The Lethal Injection
In the short time before an execution by lethal injection, the prisoner is prepared for his death. This can include a change of clothing, a last meal, and a shower. The prisoner is taken to the execution chamber and two IV tubes are inserted in to his arms; a saline solution is fed through the tubes. These tubes are then fed through the wall in to an anteroom from where the execution will be carried out. The anteroom contains direct telephone connections to officials who have the power to stay the execution. Once the IV tubes are connected, the curtains are drawn back so that witnesses may watch the execution, and the prisoner is allowed to make his last statement.
Unless a stay is given, the execution begins. There can be one or more executioners, and sometimes in the case of multiple executioners, the lethal dose is given by only one so that no one knows who delivered it. The executioners are shielded from the view of the prisoner and witnesses. The drugs can be delivered by a machine, but due to the fear of mechanical failure, most US states prefer to manually inject the drugs in to the IV. The drugs are then administered in the following order:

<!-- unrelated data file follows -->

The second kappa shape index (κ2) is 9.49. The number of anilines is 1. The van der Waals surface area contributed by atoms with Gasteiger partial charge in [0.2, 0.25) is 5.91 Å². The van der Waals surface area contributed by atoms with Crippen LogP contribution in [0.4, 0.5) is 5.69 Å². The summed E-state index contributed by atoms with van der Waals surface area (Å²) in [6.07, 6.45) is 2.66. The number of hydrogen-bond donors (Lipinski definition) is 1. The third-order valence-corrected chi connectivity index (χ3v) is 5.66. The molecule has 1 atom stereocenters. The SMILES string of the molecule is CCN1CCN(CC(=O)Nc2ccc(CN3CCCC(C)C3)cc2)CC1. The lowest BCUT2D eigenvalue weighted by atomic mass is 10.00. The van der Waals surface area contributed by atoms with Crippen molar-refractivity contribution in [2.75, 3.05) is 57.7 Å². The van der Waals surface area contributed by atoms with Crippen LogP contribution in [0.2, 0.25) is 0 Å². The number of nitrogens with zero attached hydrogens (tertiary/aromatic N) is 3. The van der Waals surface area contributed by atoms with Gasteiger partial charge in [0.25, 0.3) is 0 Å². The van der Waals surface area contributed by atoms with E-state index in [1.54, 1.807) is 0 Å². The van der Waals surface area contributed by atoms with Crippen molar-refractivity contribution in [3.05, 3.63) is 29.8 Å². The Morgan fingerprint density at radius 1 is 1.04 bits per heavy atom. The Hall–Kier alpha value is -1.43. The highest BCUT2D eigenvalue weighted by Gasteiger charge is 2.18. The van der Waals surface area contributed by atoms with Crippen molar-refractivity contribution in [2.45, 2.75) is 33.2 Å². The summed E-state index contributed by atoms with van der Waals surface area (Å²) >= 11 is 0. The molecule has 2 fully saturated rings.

Sodium thiopental: This drug, also known as Pentathol is a barbiturate used as a surgical anesthetic. In surgery, a dose of up to 150mg is used; in execution, up to 5,000mg is used. This is a lethal dose. From this point on if the prisoner is still alive, he should feel nothing.
Pancuronium bromide: Also known as Pavulon, this is a muscle relaxant given in a strong enough dose to paralyse the diaphragm and lungs. This drug takes effect in 1-3 minutes. A normal medical dose is 40 – 100mcg per kilogram; the dose delivered in an execution is up to 100mg.
Potassium chloride: This is a toxic agent which induces cardiac arrest. Not all states use this as the first two drugs are sufficient to bring about death.
Saline solution is used to flush the IV between each dose. Within a minute of two after the final dose is given, a doctor declares the prisoner dead. The body is then sent to the coroner for verification and sometimes an autopsy and is released to the family for burial or is buried by the state.